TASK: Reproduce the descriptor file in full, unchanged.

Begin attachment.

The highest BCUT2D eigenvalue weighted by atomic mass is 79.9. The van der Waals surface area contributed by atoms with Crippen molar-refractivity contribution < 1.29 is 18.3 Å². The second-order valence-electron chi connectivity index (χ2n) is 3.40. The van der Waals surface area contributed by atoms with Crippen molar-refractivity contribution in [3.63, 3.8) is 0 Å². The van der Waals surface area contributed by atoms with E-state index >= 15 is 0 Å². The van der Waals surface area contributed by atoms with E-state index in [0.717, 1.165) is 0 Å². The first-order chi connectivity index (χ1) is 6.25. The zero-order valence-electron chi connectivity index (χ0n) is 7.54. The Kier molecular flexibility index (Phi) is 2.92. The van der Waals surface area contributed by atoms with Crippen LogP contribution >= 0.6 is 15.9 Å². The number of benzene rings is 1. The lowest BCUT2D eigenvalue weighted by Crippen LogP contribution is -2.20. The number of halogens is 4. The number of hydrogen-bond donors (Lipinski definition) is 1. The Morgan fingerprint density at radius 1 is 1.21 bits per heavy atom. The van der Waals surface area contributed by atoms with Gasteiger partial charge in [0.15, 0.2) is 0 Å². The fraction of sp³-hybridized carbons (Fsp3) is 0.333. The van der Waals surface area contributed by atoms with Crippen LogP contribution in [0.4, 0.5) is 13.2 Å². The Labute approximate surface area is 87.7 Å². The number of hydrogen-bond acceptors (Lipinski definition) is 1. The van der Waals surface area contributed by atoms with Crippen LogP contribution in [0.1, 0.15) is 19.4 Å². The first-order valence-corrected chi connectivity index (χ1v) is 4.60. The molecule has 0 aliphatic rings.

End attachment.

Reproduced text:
The highest BCUT2D eigenvalue weighted by atomic mass is 79.9. The van der Waals surface area contributed by atoms with Crippen molar-refractivity contribution < 1.29 is 18.3 Å². The second-order valence-electron chi connectivity index (χ2n) is 3.40. The van der Waals surface area contributed by atoms with Crippen molar-refractivity contribution in [3.63, 3.8) is 0 Å². The van der Waals surface area contributed by atoms with E-state index >= 15 is 0 Å². The van der Waals surface area contributed by atoms with E-state index in [0.717, 1.165) is 0 Å². The first-order chi connectivity index (χ1) is 6.25. The zero-order valence-electron chi connectivity index (χ0n) is 7.54. The Kier molecular flexibility index (Phi) is 2.92. The van der Waals surface area contributed by atoms with Crippen LogP contribution >= 0.6 is 15.9 Å². The number of benzene rings is 1. The lowest BCUT2D eigenvalue weighted by Crippen LogP contribution is -2.20. The number of halogens is 4. The number of hydrogen-bond donors (Lipinski definition) is 1. The Morgan fingerprint density at radius 1 is 1.21 bits per heavy atom. The van der Waals surface area contributed by atoms with Gasteiger partial charge in [0.15, 0.2) is 0 Å². The fraction of sp³-hybridized carbons (Fsp3) is 0.333. The van der Waals surface area contributed by atoms with Crippen LogP contribution in [0.4, 0.5) is 13.2 Å². The Labute approximate surface area is 87.7 Å². The number of hydrogen-bond acceptors (Lipinski definition) is 1. The van der Waals surface area contributed by atoms with Crippen LogP contribution in [0.1, 0.15) is 19.4 Å². The first-order valence-corrected chi connectivity index (χ1v) is 4.60. The molecule has 0 aliphatic rings.